May 10, 2012

It is a widely accepted norm of moral theology that the Church should not expect the civil law of a secular state to approximate in every particular the content of the moral law, stricto sensu. Prudential judgment about what the Church should advocate is needed in every particular case of divergence between the two. Relevant to such judgment is consideration of the degree to which what the Church teaches on the matter is likely to prove comprehensible to the locals. In the America of our day, it is about as difficult (or as easy) to make what the Church teaches about marriage comprehensible and convincing (the latter more difficult than the former) to the educated locals as it is to make the doctrines of the Immaculate Conception or the Real Presence so.

If that empirical claim is right… , then the conclusion strongly suggested by it is that the Church should not, at the moment, oppose legal recognition of same-sex unions. Those who have undergone a profoundly pagan catechesis on these questions will believe and behave as pagans do; it would be good for them and for the Church if the Church were not to attempt to constrain them by advocating positions in public policy based upon the view that what she teaches resonates in all human hearts—because it doesn’t, true though it is.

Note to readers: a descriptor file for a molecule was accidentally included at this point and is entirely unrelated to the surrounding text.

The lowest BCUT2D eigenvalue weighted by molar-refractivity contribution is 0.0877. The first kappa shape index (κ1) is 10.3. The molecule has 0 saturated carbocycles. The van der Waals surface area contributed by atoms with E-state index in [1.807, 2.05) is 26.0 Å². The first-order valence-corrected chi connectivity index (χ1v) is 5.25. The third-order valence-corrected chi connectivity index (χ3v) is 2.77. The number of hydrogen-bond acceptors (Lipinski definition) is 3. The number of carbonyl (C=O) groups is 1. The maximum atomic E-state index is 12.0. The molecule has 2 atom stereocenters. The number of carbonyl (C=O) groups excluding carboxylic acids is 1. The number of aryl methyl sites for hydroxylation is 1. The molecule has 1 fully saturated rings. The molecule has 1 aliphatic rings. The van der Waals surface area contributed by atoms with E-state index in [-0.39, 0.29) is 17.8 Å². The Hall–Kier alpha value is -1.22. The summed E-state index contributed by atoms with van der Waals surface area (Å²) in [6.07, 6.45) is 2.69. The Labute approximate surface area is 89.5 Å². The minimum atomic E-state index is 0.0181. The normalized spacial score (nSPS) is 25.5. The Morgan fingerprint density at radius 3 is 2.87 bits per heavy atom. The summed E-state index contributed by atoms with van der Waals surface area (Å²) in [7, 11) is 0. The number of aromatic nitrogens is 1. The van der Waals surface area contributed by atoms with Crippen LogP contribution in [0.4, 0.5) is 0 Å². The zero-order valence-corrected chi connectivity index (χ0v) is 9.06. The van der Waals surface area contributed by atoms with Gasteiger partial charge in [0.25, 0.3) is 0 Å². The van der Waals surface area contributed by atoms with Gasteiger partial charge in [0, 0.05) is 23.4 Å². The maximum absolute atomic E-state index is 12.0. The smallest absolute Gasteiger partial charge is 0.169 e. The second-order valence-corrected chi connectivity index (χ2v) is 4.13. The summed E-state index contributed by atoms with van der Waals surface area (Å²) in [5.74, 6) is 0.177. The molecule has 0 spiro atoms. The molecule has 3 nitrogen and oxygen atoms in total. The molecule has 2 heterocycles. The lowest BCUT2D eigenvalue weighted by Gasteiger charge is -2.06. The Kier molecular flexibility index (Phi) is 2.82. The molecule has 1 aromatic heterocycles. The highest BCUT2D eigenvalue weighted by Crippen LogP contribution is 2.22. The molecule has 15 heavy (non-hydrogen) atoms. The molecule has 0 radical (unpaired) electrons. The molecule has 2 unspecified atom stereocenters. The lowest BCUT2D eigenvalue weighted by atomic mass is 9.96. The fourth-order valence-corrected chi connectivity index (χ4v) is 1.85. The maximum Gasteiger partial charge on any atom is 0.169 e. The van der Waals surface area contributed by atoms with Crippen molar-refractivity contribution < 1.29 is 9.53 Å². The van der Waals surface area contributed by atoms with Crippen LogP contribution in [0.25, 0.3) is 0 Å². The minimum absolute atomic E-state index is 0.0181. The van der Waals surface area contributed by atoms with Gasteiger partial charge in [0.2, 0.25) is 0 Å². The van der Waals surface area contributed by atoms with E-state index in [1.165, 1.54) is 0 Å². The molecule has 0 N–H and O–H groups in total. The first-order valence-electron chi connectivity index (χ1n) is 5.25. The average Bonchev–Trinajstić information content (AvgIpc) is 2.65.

What the pagans need on this matter is conversion, not argument; and what the Church ought do to encourage that is to burnish the practice of marriage by Catholics until its radiance dazzles the pagan eye.

Paul Griffiths (from his old blog). I recalled this post after hearing the remarks on same-sex marriage that President Obama made yesterday. Griffiths’ stance is the sort of position that will satisfy almost no one, on the left or the right. Nonetheless, I think it’s worthy of careful consideration, if for no other reason than that it highlights the role traditional Christians’ own practice contributes, in large measure, to the implausibility of traditional Christian sexual ethics in the public square.
About
My name is Wesley Hill. I am an assistant professor of New Testament at Trinity School for Ministry in Ambridge, Pennsylvania.

This is my commonplace book and sometime-journal.

I blog at SpiritualFriendship.org.

My book is here: Washed and Waiting: Reflections on Christian Faithfulness and Homosexuality.



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